It’s easy for an open office space to develop a negative atmosphere. One employee starts complaining about a particular piece of tech or a legacy codebase, and everyone in earshot piles on. The result: A 15-minute whinge-fest (look it up) with no clear gains and some definite downsides.
Even when the negative comments are directed at real problems, like badly-written APIs or monopolistic companies who seem dedicated to making developers’ lives miserable, they are still a source of overall negativity. That can make the workplace feel less welcoming and diminish morale. Recently, one of our newer developers raised a flag and asked if there might be a way to tone down the complaint-fests that seem to occasionally wash over the office.
Problem Solvers To The Rescue
We liked the idea of making our office conversation more positive. But we also know the importance of venting frustration and getting feelings out in the moment.
We’re a company that solves problems for a living. So we came up with a solution to our negativity problem: The #5-minutes-of-hate Slack channel.
Yes, it’s a loose reference to the Orwell novel (because we’re nerds). More importantly, it’s a dedicated space for complaints that our employees can opt into.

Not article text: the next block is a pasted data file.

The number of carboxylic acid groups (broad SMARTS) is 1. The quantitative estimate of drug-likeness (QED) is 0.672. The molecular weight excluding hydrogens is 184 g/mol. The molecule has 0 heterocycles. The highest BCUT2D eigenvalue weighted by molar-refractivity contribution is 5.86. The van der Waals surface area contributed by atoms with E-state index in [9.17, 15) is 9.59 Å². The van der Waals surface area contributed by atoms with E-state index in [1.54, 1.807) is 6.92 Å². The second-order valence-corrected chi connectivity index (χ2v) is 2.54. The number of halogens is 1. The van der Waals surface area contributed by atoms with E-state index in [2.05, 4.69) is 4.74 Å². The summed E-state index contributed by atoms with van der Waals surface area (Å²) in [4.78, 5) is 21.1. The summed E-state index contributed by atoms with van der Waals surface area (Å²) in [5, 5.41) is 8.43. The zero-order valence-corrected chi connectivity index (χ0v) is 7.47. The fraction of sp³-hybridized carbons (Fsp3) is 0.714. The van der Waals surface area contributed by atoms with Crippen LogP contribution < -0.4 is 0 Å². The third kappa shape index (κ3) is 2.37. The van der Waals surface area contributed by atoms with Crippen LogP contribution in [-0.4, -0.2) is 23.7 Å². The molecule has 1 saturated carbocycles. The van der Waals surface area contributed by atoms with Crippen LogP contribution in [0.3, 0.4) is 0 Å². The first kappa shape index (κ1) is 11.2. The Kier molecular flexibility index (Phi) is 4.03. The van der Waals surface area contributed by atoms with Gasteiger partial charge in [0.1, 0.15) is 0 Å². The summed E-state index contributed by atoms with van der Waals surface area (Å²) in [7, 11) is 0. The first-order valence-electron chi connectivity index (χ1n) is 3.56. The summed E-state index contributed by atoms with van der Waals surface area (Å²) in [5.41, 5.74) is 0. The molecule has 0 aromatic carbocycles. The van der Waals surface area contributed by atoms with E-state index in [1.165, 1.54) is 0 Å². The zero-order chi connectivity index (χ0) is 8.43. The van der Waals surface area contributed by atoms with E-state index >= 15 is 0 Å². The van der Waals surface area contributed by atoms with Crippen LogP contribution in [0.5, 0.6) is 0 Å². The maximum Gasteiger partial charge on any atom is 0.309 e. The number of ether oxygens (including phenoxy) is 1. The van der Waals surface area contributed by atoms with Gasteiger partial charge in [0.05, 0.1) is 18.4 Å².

Now, instead of venting aloud, if you are feeling frustrated, simply open up the #5-minutes-of-hate channel and pour your emotions out there. We encourage our team members to mute the channel so they don’t get notifications. After all, we didn’t want the whinging to overwhelm our Slack the way it had overwhelmed the office.
The Unexpected Hilarity of Whining In Plain Sight
In the weeks since we created it, the channel has had some surprising outcomes.
One unexpected result is how funny the channel becomes in hindsight. Developers are using it to express minor frustrations more than they did in open conversation. In a recent glance through #5-minutes-of-hate I viewed posts lamenting the following: “mushy brains”, “CSS” and “coughing.”
The channel is still serving its intended purpose as a repository for dumping more significant frustrations. Complaints against developer tools and frameworks certainly come through. But they are silent, and participation is optional.
Overall, collecting the frustration in one channel has resulted in a more positive office environment. There’s less negative conversation out loud in the office. And collectively, we now have a timeline in which to look back on the ebb and flow of office annoyances — and laugh at our past, frustrated selves.